Database Management

The Human Factor[]

When developing a database, the human factor must be taken into consideration for successful completion of the final product. The end user will be working with the database day to day so physical and psychological factors must be taken into consideration.

Databases are used for everything from patient charts in a hospital to reactor levels at a power plant. The database needs to be developed with the end user in mind. If the end user has to guess what the information is that has been presented to them, they might make a decision that has life changing consequences.

A user centered design will increase productivity, create greater user acceptance, and reduce human errors. Consideration of the user is needed from the very beginning of the conceptualization stage all the way through deployment and maintenance.

Human Factor Evaluation[]

Depending on the scope and type of the database being designed, ethnographic analysis may be needed to get an idea as to how the users are going to respond to the information presented to them. A couple of analysis types are:

Focus Groups

Focus groups can be a great way to valuable information from many users. The analysis can be a one on one interview or a group interview.

Iterative Design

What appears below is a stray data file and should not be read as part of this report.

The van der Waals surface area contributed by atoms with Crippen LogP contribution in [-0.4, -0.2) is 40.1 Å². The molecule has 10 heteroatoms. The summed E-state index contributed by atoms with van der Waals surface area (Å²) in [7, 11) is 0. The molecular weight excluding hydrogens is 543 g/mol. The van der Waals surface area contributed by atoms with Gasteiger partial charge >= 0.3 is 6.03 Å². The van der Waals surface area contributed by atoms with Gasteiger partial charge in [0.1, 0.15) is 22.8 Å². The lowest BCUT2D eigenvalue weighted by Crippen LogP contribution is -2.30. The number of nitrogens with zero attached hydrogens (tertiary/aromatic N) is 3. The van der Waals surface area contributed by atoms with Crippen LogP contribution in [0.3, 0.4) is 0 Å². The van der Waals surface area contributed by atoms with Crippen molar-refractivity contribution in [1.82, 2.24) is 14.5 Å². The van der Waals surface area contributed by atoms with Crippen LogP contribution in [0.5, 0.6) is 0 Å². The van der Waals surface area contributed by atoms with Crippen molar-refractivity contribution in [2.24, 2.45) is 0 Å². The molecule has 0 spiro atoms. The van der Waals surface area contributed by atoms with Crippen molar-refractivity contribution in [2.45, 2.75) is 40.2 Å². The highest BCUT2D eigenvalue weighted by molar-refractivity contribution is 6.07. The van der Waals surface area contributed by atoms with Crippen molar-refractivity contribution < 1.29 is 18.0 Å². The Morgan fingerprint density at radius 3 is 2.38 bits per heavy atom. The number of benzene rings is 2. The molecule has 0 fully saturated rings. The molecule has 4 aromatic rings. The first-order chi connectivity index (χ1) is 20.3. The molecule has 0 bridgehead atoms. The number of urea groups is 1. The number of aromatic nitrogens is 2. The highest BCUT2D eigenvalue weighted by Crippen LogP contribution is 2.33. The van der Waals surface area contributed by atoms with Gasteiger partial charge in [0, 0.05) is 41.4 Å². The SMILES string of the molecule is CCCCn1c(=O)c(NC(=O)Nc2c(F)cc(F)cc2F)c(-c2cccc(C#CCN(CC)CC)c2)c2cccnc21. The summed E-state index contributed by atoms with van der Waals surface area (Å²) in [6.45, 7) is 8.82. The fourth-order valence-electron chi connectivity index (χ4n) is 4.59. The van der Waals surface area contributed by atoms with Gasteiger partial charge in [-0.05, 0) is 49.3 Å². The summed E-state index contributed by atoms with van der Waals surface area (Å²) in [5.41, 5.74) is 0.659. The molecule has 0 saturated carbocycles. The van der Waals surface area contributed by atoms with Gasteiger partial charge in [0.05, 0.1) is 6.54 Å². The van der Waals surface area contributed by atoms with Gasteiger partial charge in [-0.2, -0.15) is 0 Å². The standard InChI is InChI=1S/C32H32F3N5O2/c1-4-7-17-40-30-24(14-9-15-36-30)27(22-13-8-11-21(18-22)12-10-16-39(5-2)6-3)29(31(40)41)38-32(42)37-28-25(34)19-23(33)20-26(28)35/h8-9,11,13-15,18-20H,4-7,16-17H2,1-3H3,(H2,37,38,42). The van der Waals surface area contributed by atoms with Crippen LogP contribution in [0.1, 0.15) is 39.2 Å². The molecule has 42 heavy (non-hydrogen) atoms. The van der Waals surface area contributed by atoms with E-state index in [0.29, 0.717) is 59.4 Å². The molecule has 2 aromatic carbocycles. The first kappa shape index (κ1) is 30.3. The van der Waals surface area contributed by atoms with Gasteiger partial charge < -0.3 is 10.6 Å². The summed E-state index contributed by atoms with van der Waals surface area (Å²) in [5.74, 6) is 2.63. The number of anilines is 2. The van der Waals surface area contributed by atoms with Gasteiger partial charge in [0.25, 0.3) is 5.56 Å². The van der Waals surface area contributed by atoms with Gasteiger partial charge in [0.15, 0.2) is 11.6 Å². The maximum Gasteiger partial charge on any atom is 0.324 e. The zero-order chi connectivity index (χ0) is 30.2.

Another name for iterative design is prototyping. With prototyping, the user experience can be evaluated at different stages of the development and input can be taken into account at the various stages.

Usability and Utility[]

Usability and utility are extremely important. Jakob Nielsen defines usability as a quality attribute that assesses how easy user interfaces are to use. He goes on to define 5 quality components:

  1. Learnability – How easy is it for users to accomplish basic tasks the first time they encounter the design?
  2. Efficiency – Once users have learned the design, how quickly can they perform tasks?
  3. Memorability – When users return to the design after a period of not using it, how easily can they reestablish proficiency?
  4. Errors – How many errors do users make, how severe are these errors, and how easily can they recover from these errors.
  5. Satisfaction – How pleasant is it to use the design

Usability and utility can be difficult to study, but using focus groups and iterative design will help aid in the design and implementation of a good database system. Keeping the user at the forefront of the entire process will ensure the successful deployment of a database that will serve its purpose of data storage and retrieval.